“There was the goal of teaching a new language of leadership, the 4-CAP model, to the ministers,” Ancona said. “Another goal was to have people engage in exercises and become more comfortable working with each other. Participants also identified their own leadership signatures, learning their unique ways of leading. On the final day people shared their visions of an emerging Haiti and invented cross-ministry plans to make the visions a reality.”

Read the full article …

Leadership lessons in Haiti

In search of positive change: Deborah Ancona (left), Laurent Lamothe and Michel DeGraff
The poverty-stricken Caribbean country of Haiti faces intense challenges. A World Bank report in 2014 states that Haiti remains the poorest country in the Americas and one of the poorest in the world. Its problems were exacerbated by the devastating earthquake in 2010.

But the government appears to be making genuine efforts to bring about positive change and has even enlisted the help of a US business school. MIT Sloan has been working with the Haitian government and its educators as part of an initiative to tackle economic regeneration, poverty and the modernisation of education.

Deborah Ancona, professor of management at MIT Sloan and director of MIT’s leadership centre, recently ran a leadership workshop for more than 55 members of Haiti’s government, including Laurent Lamothe, the prime minister.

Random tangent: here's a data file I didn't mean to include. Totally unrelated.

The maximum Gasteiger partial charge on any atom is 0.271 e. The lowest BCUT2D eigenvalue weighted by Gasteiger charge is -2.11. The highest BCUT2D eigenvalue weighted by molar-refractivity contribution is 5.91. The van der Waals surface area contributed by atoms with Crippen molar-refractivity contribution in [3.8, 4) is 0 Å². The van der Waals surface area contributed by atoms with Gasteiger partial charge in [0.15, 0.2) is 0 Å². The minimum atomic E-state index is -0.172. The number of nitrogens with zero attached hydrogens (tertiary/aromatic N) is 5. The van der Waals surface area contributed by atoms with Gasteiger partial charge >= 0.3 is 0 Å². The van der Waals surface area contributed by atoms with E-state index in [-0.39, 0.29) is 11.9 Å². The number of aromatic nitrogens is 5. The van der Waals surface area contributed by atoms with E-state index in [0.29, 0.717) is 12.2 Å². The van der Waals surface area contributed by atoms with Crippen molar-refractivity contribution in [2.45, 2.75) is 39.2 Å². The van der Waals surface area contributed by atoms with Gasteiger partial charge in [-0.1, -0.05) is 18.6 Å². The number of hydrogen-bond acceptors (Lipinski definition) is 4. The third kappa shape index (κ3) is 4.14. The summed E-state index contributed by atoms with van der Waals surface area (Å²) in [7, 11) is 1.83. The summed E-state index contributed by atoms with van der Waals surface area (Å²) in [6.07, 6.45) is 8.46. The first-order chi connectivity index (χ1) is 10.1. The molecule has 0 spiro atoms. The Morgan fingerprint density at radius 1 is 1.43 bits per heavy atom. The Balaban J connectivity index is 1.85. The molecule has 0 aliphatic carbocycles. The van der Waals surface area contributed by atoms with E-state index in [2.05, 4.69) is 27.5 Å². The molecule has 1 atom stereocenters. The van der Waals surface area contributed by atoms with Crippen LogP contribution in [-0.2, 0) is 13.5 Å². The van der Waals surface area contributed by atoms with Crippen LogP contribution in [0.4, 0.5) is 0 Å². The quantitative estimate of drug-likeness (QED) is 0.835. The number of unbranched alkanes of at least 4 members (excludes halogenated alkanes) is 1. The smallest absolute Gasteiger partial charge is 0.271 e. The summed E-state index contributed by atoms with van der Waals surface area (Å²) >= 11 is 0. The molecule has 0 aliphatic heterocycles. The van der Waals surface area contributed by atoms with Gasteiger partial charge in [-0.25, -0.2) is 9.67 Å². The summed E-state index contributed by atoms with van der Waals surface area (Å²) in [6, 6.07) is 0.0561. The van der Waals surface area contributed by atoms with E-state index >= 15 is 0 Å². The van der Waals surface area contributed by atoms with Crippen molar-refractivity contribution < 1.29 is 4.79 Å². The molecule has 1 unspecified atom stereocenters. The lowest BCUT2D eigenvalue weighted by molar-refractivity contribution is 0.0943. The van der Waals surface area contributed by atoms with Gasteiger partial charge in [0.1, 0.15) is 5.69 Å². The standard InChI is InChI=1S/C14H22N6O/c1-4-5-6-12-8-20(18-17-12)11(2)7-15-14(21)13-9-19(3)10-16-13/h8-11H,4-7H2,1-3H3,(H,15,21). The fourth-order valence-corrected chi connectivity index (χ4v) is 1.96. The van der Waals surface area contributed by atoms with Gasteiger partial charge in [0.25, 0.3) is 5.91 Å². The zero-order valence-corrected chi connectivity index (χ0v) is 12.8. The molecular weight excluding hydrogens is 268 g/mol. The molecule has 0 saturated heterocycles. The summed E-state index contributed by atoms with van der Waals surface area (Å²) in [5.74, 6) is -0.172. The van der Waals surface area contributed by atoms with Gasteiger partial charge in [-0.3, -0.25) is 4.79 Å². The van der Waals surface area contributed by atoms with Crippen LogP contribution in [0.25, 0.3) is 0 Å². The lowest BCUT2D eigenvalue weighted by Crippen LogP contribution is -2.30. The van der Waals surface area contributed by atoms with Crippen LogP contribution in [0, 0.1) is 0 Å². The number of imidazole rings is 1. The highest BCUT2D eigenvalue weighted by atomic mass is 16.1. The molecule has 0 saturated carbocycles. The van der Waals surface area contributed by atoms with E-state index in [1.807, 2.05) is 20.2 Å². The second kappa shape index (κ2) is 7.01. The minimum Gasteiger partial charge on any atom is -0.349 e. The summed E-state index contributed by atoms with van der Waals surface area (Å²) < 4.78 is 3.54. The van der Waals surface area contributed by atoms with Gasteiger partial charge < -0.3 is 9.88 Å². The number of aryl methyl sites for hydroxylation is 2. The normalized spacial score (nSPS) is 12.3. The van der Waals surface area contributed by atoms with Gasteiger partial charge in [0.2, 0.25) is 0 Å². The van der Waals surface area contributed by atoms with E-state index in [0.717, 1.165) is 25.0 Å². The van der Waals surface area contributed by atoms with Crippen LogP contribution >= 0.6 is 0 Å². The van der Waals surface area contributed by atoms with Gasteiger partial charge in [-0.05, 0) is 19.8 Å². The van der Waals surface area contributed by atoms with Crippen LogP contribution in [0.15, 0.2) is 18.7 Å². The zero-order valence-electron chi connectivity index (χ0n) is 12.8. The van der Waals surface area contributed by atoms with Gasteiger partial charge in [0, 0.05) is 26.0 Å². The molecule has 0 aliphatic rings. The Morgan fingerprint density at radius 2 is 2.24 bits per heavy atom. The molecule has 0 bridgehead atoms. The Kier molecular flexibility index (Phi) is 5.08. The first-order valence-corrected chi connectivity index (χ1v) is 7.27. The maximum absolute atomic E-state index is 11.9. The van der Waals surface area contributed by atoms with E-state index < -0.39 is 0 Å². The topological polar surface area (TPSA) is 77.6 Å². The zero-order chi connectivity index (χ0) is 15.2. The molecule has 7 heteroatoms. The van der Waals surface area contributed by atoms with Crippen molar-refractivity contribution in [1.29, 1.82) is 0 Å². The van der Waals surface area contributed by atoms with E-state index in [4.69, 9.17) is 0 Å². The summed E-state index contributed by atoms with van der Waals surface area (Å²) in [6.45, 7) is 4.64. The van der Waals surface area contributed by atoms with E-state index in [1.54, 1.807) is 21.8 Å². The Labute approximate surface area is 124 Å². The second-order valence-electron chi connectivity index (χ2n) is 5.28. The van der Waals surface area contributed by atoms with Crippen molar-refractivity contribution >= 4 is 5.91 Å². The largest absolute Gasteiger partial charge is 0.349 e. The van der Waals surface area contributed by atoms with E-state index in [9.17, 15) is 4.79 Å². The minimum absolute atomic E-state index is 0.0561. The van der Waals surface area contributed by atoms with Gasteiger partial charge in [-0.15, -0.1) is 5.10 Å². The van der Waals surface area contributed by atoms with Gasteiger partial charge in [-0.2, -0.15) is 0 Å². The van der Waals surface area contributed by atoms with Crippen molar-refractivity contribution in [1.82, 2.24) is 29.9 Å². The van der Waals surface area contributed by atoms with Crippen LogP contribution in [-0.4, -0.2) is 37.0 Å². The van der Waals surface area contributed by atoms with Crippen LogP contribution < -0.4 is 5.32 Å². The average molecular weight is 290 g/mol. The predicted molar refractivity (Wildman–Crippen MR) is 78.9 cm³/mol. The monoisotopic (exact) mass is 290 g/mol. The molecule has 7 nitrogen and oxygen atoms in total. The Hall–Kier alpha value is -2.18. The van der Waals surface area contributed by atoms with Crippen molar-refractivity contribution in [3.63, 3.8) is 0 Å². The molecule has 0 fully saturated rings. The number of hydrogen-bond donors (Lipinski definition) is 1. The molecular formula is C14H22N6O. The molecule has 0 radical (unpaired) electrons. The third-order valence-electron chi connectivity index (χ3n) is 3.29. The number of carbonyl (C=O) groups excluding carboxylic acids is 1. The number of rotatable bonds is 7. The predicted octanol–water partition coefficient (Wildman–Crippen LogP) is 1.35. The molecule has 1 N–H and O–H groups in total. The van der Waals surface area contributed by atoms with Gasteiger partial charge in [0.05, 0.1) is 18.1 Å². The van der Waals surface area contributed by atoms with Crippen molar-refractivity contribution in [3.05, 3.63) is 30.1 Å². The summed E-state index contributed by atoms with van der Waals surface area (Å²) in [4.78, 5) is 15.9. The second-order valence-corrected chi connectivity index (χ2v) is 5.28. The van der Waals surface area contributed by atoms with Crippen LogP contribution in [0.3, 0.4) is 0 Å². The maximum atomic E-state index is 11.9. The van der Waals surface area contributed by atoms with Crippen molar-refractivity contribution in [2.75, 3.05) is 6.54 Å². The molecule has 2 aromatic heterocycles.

“I was extraordinarily impressed by the officials’ passion and dedication to Haiti,” says Prof Ancona, who ran the two-and-a-half day leadership training workshop in Port-au-Prince.

Read the full article …

MIT launching initiative to help Haiti

[NECN Business] It’s been four years since a devastating earthquake hit Haiti.

Now there’s an initiative at MIT to help the people of Haiti get their economy back on track and to create business and education opportunities.

Michel DeGraff and Deborah Ancona, professors at MIT, say they were inspired to help by helping the country develop a STEM – science, technology, engineering and math – curriculum.

“After the earthquake, the entire school system was destroyed, so we felt that MIT could help Haiti rebuild better by producing better curriculum in STEM,” DeGraff said about the initiative’s start in 2010.

So far, MIT’s initiative has hosted four workshops that have trained more than 100 teachers.

Ancona says there’s also a political leadership component the initiative recently launched.

Watch the video …